The Science Diet Adult Turkey and Giblets Entrée (wet) is one of the formulas that are not based on chicken or beef. According to the Science Diet Company, this formula delivers a delectable taste of turkey meat with giblets served in thick gravy. It is also said to contain other healthy ingredients that maintain your cat’s health.
Is this formula the best alternative to beef and chicken for your cat?
The ingredients in this formula
Water, Turkey, Turkey Giblets, Liver, Salmon, Corn Starch, Meat By-Products, Chicken Fat (preserved with mixed tocopherols and citric acid), Powdered Cellulose, Rice Flour, Wheat Flour, Corn Gluten Meal, Chicken Liver Flavor, Chicken, Soybean Meal, Guar Gum, Dicalcium Phosphate, Locust Bean Gum, Calcium Carbonate, Brewers Dried Yeast, Caramel Color, Choline Chloride, Carrageenan, Potassium Chloride, Taurine, Iodized Salt, DL-Methionine, Calcium Sulfate, Vitamin E Supplement, Thiamine Mononitrate, Zinc Oxide, Ferrous Sulfate, Niacin, Manganous Oxide, Copper Sulfate, Pyridoxine Hydrochloride, Calcium Pantothenate, Vitamin B12 Supplement, Riboflavin, Biotin, Calcium Iodate, Vitamin D3 Supplement, Folic Acid, Sodium Selenite.
An overview of the first five ingredients
As you might expect, water is mostly added for moisture and cooking purposes. It does not add any nutritional value to the food.
As a whole meat ingredient, turkey is a fantastic source of very healthy animal based proteins. We are extremely pleased to see this ingredient listed. Unfortunately, in dry kibbles, there is not as much of this ingredient included as you might initially think. Ingredients are listed by weight prior to the cooking process and since whole turkey is about 70% moisture, the vast majority is cooked off. So while we think this is an excellent and nutritional ingredient, it does need to be complimented by other high quality meat protein ingredients when used in dry kibbles. In wet cat foods, however, this is not nearly as much of a concern.
This ingredient typically includes the heart, gizzard, liver, and other visceral organs of turkeys. Often times, the neck is included in the giblets. This is not an ingredient generally used for human consumption, but there is nothing especially harmful about this ingredient for cats since they thrive on organ meat. This provides a healthy amount of proteins, vitamins, minerals, iron, and other essential nutrients cats require for a healthy life.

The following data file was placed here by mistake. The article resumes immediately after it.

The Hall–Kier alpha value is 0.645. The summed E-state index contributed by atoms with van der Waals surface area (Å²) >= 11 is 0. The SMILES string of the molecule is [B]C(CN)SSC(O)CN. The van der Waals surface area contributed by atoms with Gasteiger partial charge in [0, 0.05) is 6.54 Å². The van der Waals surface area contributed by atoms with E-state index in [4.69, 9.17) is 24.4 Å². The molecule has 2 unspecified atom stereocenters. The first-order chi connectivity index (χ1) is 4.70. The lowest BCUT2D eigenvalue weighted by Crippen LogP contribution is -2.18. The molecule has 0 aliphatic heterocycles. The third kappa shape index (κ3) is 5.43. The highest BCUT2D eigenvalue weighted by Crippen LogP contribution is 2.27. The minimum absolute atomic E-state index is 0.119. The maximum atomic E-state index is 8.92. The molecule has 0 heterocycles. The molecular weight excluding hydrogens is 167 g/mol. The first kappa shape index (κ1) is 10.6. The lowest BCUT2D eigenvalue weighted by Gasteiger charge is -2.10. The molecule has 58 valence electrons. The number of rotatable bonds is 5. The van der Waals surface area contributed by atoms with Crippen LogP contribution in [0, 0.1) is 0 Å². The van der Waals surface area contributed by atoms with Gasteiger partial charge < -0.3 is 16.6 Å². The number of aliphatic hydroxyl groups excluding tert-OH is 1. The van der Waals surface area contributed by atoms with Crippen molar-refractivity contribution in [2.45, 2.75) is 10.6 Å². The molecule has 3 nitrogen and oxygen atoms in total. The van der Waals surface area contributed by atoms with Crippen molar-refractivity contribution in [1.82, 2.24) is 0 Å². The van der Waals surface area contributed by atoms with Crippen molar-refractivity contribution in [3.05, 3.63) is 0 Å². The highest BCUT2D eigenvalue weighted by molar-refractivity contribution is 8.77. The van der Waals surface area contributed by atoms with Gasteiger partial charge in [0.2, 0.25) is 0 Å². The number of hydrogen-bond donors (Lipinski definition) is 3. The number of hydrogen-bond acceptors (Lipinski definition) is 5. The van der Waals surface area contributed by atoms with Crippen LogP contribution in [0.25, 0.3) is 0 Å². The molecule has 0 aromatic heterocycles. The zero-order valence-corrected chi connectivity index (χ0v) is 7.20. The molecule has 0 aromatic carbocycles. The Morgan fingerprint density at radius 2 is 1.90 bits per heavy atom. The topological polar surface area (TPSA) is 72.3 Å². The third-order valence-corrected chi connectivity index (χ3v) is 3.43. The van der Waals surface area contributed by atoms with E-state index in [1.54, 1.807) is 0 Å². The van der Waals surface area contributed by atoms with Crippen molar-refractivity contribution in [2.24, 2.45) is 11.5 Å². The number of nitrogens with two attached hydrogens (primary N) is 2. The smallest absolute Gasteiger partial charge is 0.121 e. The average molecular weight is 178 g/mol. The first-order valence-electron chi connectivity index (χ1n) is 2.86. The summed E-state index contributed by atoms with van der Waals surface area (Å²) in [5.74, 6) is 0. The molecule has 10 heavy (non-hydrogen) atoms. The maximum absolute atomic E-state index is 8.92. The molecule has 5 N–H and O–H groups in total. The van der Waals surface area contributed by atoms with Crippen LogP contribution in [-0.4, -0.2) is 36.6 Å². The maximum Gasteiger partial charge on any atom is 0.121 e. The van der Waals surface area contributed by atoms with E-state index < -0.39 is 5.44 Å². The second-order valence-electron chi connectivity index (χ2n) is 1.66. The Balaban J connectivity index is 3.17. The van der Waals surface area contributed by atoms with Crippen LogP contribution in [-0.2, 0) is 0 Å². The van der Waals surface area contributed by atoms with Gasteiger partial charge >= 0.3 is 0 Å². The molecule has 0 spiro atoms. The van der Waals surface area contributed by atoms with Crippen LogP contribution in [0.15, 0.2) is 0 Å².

In the wild, cats almost always eat the liver of their prey. It is a rich source of vitamin A which cats must obtain from their food since they can’t make it in their bodies. This is also a good secondary source of protein. If cats consume too much liver, it could cause toxicity, but the amount needed for liver to become toxic to cats is very high. Liver is provided in safe quantities in this cat food blend.
Salmon is an excellent source of high quality proteins for cats and is extremely rich in healthy Omega 3 and Omega 6 fatty acids. Some people worry about mercury levels in fish. It’s true that all fish contains some degree of mercury, the level in salmon is much lower than other types of fish and the FDA doesn’t believe it is cause for concern. Most salmon in cat food is farmed salmon, but higher end cat food (especially those labeled “natural”) can often times be fished from natural lakes and streams. The biggest problem with fish ingredients, including salmon, is if the fish includes an antioxidant called ethoxyquin (EMQ). It is believe that ethoxyquin could be very harmful to cats and other animals. Always make sure you are using “Ethoxyquin free” cat food blends when they include fish ingredients. When in doubt, call the customer service number and ask.
Other ingredients in this formula
Caramel color is one of the oldest and most widely used food colorings. It is used very frequently in human foods and in this case it is used to create a browner color to the cat food. We find it quite concerning when a cat food producer uses food coloring. For starters, food coloring provides absolutely no nutritional benefit. Second, your cat does not care what color his or her food is. The food coloring is used strictly for marketing purposes and to make the food look better to YOU (the human consumer). Carmel color has come under quite a bit of scrutiny in past years for possible links to cancer. The FDA is currently looking into the current standards of caramel color. Since this is such a controversial ingredient and since it doesn’t provide any nutritional value to cats, we find it very concerning the manufacture is still using this ingredient in their products.